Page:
True Bedrock vs. False Bedrock (Part 1)

(Photos from top to bottom: 1. True bedrock entering a section of the N. Yuba River; 2. True bedrock entering both sides of Lone Jack Creek.)

I still receive occasional e-mails requesting that I elaborate a bit about the differences between "true" or real bedrock and "false" bedrocks such as clay layers. This is, for the most part, a very straightforward task to complete and I am happy to do so.

True Bedrock

The simplest explanation of true or real bedrock is that it constitutes the predominant, underlying host or "country" rock of any given gold-bearing area. That area can be wet or dry; it really doesn't matter since surface materials will rest atop typical bedrocks such as granite, serpentine, gneiss, gabbro, and so on.

Gold-bearing rivers or streams and their desert or dry counterparts throughout the world are inevitably underlain by true bedrock. This is the solid body of local country rock that poses a complete barrier to the downward movement of placer gold or to put it another way, the final resting place of gold in a given stream bed or wash.

Underlying Foundation

Sometimes true bedrock can be found close to the surface with just a few inches of overburden (i.e., sand, dirt, rock, and gravel) covering it or it can be completely buried under overburden as deep as 10, 20, 30, or even hundreds of feet. Regardless of the depth of overburden covering it, true bedrock will be the underlying foundation of most (if not all) gold placer deposits.

If you examine the two true bedrock photos above, you can easily see it's structural solidity. In Photo 1 the existing country rock (again, the predominant underlying rock structure of a given gold-bearing area) enters the N. Yuba River at a fairly steep angle and continues down to a point underneath the river. The overburden at this particular point is many feet deep, but just downstream from this point the bedrock is quite shallow and riddled with good gold traps such as fractured shelving and cracks and crevices.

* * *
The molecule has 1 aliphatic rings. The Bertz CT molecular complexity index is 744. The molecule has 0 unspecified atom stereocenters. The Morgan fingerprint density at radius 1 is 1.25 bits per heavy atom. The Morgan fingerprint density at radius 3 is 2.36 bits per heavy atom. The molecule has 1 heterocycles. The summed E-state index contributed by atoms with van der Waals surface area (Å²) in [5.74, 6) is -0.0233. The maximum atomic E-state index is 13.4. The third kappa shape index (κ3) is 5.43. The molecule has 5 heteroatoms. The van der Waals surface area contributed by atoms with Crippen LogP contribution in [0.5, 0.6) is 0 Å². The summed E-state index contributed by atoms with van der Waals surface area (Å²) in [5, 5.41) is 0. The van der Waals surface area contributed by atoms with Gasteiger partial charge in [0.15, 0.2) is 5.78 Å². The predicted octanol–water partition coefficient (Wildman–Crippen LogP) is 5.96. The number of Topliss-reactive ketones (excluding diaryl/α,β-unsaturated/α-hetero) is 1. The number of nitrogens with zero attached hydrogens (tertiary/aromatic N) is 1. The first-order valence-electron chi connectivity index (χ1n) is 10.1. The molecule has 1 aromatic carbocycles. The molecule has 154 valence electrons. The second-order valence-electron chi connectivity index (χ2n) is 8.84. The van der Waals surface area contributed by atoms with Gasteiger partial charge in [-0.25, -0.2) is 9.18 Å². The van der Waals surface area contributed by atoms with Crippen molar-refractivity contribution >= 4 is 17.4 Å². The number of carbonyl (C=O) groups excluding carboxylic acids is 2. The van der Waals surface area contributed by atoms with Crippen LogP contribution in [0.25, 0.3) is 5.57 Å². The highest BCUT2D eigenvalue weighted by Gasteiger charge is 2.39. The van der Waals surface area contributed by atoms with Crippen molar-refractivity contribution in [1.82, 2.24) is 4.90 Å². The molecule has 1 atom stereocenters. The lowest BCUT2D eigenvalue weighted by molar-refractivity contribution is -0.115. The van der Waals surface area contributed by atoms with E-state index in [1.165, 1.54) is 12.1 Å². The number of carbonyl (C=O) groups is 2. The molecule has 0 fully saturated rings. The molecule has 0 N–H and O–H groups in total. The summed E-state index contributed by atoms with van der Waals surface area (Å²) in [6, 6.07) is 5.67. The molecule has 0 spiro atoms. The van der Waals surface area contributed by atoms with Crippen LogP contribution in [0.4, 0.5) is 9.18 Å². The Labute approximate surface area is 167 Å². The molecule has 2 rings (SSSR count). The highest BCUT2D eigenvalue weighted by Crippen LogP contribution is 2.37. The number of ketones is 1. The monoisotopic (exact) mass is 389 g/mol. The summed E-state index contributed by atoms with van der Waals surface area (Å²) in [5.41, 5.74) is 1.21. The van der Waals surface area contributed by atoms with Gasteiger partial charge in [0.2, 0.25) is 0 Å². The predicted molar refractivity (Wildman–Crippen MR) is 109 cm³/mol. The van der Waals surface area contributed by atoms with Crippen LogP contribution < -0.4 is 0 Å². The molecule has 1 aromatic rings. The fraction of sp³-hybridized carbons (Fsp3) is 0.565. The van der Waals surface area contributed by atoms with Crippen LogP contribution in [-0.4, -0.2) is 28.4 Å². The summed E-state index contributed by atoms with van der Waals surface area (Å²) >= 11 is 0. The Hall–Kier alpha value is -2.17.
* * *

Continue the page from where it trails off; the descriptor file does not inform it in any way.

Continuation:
Not Always Visible

In Photo 2 (the home page photo for "Bedrock Dreams") similar country or host rock constitutes bedrock for this section of Lone Jack Creek as it enters both sides of the creek. Here the overburden is quite shallow, particularly near the margins of the creek. Even in the center of this small gold-bearing stream, the overburden is less than 6-8 feet in depth (if that).

Gold Pans
Gold Panning Kits
Mining Equipment

In many instances where wet and dry gold placers are found, true bedrock is not always readily visible in the stream beds or washes themselves. That's because most of the existing true bedrock has been covered by various layers of overburden that can include "false" bedrock layers composed of clays or caliche ("desert cement") as well as successive layers of rock, sand, dirt, and gravels. In areas like these you may have to search some distance above existing streambeds or washes to spot the country or host rock that constitutes true bedrock in the immediate area.

This should get you started. In my next post on this topic I'll cover "false" bedrock so you can easily understand how it differs from true bedrock.

Good luck out there.

If you liked this post, you may want to read: "Prehistoric Rivers of Gold (Part 4)"

(c) J.R. 2010

Questions? E-mail me at